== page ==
UK CAP View Unworkable And Unpopular

01 February 2011
Alyn Smith MEP, Scottish full member of the European Parliament's Agriculture and Rural Development Committee, has today expressed his disappointment and bewilderment at DEFRA's response to the European Commission's official consultation on their white paper on CAP reform.

Following on from Environment Minister Caroline Spelman's unpopular and out-of-touch speech at the Oxford Farming Conference earlier this month, the consultation response calls for Pillar 1 "to become a transitional measure", with CAP support redirected to environmental outcomes in Pillar 2, with market regulation measures almost entirely abolished and farmers urged to rely on their "competitiveness".  Furthermore, the paper demands "a very substantial cut to the CAP Budget during the next Financial Framework."

The policies, already widely rejected by Scottish farming organisations, are diametrically opposed to the joint position laid out by the Scottish, Welsh and Northern Irish Governments, who call for the retention of direct payments, despite the fact that DEFRA claim to have "consulted" the devolved governments "on the UK Government's initial view."

Smith said:

"It just goes from bad to worse. Caroline Spelman is in a hole, and she's still digging.  So much for the notion that the devolved governments of Scotland, Wales and Northern Ireland were going to be "consulted" and their positions incorporated into the UK Government's final response.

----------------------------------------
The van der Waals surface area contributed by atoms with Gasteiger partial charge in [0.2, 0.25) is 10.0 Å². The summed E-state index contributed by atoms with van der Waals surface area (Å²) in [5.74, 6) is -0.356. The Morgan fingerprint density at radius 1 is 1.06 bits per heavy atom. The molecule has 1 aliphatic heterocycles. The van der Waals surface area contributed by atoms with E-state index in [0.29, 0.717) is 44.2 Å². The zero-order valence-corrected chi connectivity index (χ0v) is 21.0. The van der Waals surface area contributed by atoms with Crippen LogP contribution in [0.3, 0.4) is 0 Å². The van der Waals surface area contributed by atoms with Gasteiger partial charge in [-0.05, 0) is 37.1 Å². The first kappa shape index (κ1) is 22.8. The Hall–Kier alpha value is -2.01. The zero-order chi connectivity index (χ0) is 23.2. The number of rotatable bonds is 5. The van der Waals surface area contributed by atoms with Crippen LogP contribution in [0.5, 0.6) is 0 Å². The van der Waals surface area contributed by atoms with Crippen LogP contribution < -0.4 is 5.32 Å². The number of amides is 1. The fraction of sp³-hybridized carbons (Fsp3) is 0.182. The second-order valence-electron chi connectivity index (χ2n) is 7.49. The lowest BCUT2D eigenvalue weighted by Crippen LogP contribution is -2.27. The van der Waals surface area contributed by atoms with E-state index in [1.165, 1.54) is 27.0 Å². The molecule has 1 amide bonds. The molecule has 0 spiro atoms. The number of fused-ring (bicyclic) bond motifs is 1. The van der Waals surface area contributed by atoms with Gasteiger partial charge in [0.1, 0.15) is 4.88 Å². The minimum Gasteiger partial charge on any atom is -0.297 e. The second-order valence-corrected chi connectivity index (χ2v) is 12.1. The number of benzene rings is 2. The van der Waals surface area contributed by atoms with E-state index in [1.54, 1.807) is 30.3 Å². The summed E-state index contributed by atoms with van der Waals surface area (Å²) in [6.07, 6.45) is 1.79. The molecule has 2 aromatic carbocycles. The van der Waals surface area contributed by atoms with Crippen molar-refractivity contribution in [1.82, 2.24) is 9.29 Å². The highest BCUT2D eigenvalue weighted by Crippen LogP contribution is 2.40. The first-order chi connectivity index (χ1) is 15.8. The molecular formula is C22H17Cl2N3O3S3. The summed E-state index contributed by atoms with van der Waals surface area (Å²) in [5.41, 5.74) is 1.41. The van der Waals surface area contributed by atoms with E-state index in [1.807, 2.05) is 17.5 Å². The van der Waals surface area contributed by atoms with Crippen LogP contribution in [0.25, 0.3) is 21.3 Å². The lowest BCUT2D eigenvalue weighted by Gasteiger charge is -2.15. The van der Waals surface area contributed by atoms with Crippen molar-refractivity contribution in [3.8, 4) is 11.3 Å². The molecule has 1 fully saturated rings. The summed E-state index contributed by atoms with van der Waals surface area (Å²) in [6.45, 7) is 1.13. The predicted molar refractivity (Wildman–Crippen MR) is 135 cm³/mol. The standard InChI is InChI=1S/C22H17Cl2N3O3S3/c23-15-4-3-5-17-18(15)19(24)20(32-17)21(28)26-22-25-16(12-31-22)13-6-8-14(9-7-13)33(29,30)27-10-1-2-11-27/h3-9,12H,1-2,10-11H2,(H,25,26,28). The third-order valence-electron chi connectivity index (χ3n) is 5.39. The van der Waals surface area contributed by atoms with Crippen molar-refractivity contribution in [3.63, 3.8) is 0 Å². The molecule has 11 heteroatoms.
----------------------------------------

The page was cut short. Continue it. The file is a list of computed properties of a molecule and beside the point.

"It is clearer than ever that DEFRA's thinking has been captured by market fundamentalism, a state of mind wholly inappropriate to the vital matter of securing our food supplies, and even a cold dose of reality won't interfere with this.

"This document really is remarkable. We're more than familiar with their proposals on CAP reform, which would be utterly disastrous for the maintenance of indigenous food production in large parts of Scotland. Yet I also read, with surprise, that "The UK believes that Europe's farmers have bright prospects...they will earn enough from the produce they sell and from payments for the provision of public goods to provide them with a sustainable income." Who wants to bet on that in a world of volatile prices, rising input costs and squeezed margins due to retail and processor buying power? DEFRA's solution is for farmers to become more "competitive" and attain "better business skills". This is soft soap in an uncertain economic situation, where many farmers cannot even get a price to cover their basic production costs.

"I'm aggrieved that, after the promise of consultation, DEFRA have chosen to largely ignore the views of the devolved governments and maintain an unworkable, unpopular line on CAP reform. This reinforces what I have been saying for some time, that Westminster, with its obsession with penny-pinching and skewed agenda, is institutionally incapable of representing the interests of Scottish farming in European negotiations. The sooner we gain real power to negotiate for Scotland in the EU, the better."